LIVERPOOL BIENNIAL / Liverpool’s Biennial, one of UK’s must-see arts and cultural events, ran one its most ambitious programmes in 2012, and Liverpool John Moores University played a big part in its delivery. The University’s newly acquired city centre facility, former Royal Mail sorting office on Copperas Hill, became the central hub for the Biennial and played host to two impressive exhibitions, Bloomberg New Contemporaries and City States. Liverpool Biennial was a great opportunity for students to experience and be part of a major international arts festival. The School also has a joint academic appointment with Liverpool Biennial which will look at the role and impact of Biennials around the world, as well as teaching on the School’s Fine Art degrees. As part of Liverpool Biennial, LJMU launched a new creative writing competition linked to the John Moores Painting Prize – the John Moores Critics Award. The purpose of the award is to promote the art of critical writing, ultimately to stimulate discourse about the arts and increase engagement with artists, exhibitions, venues and artistic production. The winner of this year’s prize, Linda Pittwood, went on a three-week exchange to partner institution, Shanghai University’s College of Fine Arts and received a £2,000 cash prize. The winner of the Shanghai leg of the prize was Xu Jie. Look out for Liverpool Biennial when it returns in 2014 /



/ This year’s Architecture show features final projects for undergraduate students (BA Hons, RIBA Level 1) and postgraduate students on the Master of Architecture (MArch, RIBA Level 2 – see page 18).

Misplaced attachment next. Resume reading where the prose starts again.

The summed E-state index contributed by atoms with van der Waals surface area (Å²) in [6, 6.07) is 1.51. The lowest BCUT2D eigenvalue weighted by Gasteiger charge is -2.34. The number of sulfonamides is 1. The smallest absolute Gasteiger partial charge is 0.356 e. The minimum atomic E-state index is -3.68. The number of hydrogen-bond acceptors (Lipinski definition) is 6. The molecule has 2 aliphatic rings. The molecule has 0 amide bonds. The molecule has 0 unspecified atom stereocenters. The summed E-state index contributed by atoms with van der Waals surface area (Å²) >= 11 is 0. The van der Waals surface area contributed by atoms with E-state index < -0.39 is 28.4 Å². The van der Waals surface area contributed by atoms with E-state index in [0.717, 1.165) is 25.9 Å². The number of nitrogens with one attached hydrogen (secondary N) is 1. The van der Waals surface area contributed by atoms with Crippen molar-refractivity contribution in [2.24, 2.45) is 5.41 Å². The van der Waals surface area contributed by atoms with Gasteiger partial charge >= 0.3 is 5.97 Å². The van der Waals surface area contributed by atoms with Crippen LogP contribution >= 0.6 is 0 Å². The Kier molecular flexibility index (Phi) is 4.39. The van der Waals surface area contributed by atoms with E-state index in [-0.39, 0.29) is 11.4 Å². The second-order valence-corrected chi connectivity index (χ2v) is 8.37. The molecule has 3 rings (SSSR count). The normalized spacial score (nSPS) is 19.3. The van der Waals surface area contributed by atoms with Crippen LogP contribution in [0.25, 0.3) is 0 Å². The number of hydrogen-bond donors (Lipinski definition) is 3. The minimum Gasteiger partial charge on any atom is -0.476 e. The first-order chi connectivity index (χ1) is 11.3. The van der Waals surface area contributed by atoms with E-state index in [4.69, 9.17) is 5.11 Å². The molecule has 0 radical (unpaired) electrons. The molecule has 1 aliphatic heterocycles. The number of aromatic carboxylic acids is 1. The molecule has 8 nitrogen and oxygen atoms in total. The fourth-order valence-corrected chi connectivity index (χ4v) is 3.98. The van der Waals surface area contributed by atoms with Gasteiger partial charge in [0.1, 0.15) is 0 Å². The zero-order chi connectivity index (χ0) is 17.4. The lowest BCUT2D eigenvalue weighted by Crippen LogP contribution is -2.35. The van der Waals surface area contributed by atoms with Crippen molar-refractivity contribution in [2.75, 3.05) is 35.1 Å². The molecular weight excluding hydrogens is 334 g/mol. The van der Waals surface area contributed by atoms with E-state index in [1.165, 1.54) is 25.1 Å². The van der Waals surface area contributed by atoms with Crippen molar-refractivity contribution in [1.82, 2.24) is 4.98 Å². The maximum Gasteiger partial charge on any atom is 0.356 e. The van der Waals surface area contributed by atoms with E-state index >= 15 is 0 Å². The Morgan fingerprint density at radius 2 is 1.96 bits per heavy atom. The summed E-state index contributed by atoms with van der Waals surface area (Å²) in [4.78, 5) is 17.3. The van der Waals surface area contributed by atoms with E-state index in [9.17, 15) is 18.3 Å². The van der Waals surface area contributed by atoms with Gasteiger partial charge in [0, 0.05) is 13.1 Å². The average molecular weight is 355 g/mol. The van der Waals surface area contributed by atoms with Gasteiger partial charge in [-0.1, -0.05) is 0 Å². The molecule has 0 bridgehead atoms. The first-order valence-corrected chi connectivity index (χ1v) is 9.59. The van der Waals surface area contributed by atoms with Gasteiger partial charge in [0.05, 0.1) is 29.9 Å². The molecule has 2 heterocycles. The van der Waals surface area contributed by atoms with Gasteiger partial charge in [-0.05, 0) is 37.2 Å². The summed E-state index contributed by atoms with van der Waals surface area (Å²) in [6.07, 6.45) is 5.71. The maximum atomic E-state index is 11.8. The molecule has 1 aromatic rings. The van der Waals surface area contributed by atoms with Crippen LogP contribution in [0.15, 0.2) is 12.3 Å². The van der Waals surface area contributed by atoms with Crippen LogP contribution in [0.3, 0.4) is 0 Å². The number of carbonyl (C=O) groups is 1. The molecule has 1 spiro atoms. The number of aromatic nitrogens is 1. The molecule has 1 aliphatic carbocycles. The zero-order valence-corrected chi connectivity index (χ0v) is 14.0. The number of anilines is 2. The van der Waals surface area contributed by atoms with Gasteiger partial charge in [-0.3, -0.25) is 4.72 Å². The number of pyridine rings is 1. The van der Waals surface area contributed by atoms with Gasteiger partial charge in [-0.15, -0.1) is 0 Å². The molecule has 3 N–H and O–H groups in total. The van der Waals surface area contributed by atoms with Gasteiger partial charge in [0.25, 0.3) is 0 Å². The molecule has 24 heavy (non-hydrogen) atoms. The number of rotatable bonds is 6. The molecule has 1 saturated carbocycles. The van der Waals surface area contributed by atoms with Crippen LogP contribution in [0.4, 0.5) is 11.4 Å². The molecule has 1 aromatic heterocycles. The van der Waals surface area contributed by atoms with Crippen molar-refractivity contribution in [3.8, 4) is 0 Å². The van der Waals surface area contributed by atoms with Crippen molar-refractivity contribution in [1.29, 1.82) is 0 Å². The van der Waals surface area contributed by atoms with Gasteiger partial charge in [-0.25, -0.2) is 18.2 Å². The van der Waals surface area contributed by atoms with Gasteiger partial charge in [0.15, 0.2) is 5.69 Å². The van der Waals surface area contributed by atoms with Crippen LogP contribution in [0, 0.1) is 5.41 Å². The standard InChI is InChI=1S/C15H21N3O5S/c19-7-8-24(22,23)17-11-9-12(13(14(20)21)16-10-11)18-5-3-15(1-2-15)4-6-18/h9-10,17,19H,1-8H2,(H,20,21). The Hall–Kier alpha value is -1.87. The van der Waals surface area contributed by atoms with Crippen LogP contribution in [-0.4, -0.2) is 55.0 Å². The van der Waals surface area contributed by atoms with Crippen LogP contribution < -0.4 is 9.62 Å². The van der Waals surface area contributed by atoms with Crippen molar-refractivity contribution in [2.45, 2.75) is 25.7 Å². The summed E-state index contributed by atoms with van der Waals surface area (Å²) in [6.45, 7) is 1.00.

/ BA (Hons) students are showing five comprehensive design projects (described below), each with its own studio tutor and distinct brief with approximately 10 students in each project group. / Reoccupying the Edge Edges emerge as transitions between this and that, they differentiate through condensation, rarefaction or topography as the end of one thing and the start of something else. The edge in Liverpool is its ‘raison d’être’, the edge as a transition is also a conduit and connection to the new worlds as Liverpool expanded rapidly in the 18th and 19th centuries as a response to the volume of trade and migration. The twelve miles of trading edge has however become redundant through containerisation, the aim of the project is to propose, develop and test architectural and urban design solutions to appropriately reconnect the city and its inhabitants with the edge. / Kino Eye Liverpool is an exploration into the world of cinematography in terms of its poetic narrative, its representational role and its technical delivery, served as a precursor towards the exploration of thematic subjects. These observations were widely interpreted by students in order to devise an architectural response, where the programmatic and architectural ambitions were tested on an existing car park site located at the heart of city centre. The site is a potential gateway to Lime Street Station and St George’s Hall. The architectural auteur is invited to bring into perspective a creative conjunction between the still and or moving image of cinematography and architecture. / Social Condenser was a spatial idea based on Soviet Constructivism first articulated by architect Moisei Ginsberg in 1928 after the 1917 Revolution. The Social Condenser sets out to morph and overlay multi-functional social elements of a medical practice, healthy wellbeing facilities, library, digital media, and food markets. The setting and location is an inner-urban place and neighbourhood parallel to an arterial road and adjacent to the 180 year old Catholic Church of St Anthony’s of Cairo. This neighbourhood is physically and socially decimated, all in need of European-scale reconstruction. / Earth Conversations The natural equilibrium of the planet is being profoundly and progressively affected. The design process commenced as a close examination of the student’s personal motivation towards issues threatening the Earth.  A theoretical proposition was provoked, the formulation of architectural ideas, consolidation of a brief and the condition of ‘phenomenal place’ was defined. / The Book Repository Through history, books have become a medium for the transmission of knowledge, the exploration of narrative, an object of beauty, and a record of history, religion and language; the act of reading is both a scholarly undertaking and recreational pastime.  However the evolution of the book is now being challenged; the role of the book as an object is ripe for exploration - it is a lens through which we view our past. The project explored the nature of the book as an individual object (a work of art), the book as a collection, the relationship between the reader and that object, and the nature of research (or searching).